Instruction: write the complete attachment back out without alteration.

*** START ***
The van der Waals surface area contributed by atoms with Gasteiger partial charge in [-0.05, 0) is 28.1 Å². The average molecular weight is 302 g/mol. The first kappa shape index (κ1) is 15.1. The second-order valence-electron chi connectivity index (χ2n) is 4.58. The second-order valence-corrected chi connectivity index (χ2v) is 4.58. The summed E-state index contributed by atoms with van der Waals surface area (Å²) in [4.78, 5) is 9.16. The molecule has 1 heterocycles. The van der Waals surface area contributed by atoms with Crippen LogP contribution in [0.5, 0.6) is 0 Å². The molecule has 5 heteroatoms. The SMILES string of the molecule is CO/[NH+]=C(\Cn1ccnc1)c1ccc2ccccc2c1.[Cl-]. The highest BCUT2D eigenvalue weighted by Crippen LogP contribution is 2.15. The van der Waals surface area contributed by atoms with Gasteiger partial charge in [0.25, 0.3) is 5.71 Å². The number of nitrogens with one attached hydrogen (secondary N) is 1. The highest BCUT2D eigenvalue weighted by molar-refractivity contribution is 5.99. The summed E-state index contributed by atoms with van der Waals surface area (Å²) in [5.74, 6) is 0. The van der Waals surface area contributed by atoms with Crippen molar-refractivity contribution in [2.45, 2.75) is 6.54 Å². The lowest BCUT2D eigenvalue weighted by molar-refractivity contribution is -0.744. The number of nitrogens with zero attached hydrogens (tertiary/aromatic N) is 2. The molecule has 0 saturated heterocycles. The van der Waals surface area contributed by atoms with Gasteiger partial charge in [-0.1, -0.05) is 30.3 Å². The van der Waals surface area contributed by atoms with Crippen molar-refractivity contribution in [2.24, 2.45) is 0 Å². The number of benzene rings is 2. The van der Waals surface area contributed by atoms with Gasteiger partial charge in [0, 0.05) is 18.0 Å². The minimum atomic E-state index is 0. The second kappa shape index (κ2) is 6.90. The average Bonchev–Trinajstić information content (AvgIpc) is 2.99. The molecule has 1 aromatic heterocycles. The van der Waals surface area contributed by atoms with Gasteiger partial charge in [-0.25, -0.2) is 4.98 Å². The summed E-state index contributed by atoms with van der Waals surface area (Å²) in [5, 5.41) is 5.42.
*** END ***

The van der Waals surface area contributed by atoms with Gasteiger partial charge in [-0.05, 0) is 28.1 Å². The average molecular weight is 302 g/mol. The first kappa shape index (κ1) is 15.1. The second-order valence-electron chi connectivity index (χ2n) is 4.58. The second-order valence-corrected chi connectivity index (χ2v) is 4.58. The summed E-state index contributed by atoms with van der Waals surface area (Å²) in [4.78, 5) is 9.16. The molecule has 1 heterocycles. The van der Waals surface area contributed by atoms with Crippen LogP contribution in [0.5, 0.6) is 0 Å². The molecule has 5 heteroatoms. The SMILES string of the molecule is CO/[NH+]=C(\Cn1ccnc1)c1ccc2ccccc2c1.[Cl-]. The highest BCUT2D eigenvalue weighted by Crippen LogP contribution is 2.15. The van der Waals surface area contributed by atoms with Gasteiger partial charge in [0.25, 0.3) is 5.71 Å². The number of nitrogens with one attached hydrogen (secondary N) is 1. The highest BCUT2D eigenvalue weighted by molar-refractivity contribution is 5.99. The summed E-state index contributed by atoms with van der Waals surface area (Å²) in [5.74, 6) is 0. The van der Waals surface area contributed by atoms with Crippen molar-refractivity contribution in [2.45, 2.75) is 6.54 Å². The lowest BCUT2D eigenvalue weighted by molar-refractivity contribution is -0.744. The number of nitrogens with zero attached hydrogens (tertiary/aromatic N) is 2. The molecule has 0 saturated heterocycles. The van der Waals surface area contributed by atoms with Gasteiger partial charge in [-0.1, -0.05) is 30.3 Å². The van der Waals surface area contributed by atoms with Crippen molar-refractivity contribution in [2.24, 2.45) is 0 Å². The number of benzene rings is 2. The van der Waals surface area contributed by atoms with Gasteiger partial charge in [0, 0.05) is 18.0 Å². The minimum atomic E-state index is 0. The second kappa shape index (κ2) is 6.90. The average Bonchev–Trinajstić information content (AvgIpc) is 2.99. The molecule has 1 aromatic heterocycles. The van der Waals surface area contributed by atoms with Gasteiger partial charge in [-0.25, -0.2) is 4.98 Å². The summed E-state index contributed by atoms with van der Waals surface area (Å²) in [5, 5.41) is 5.42.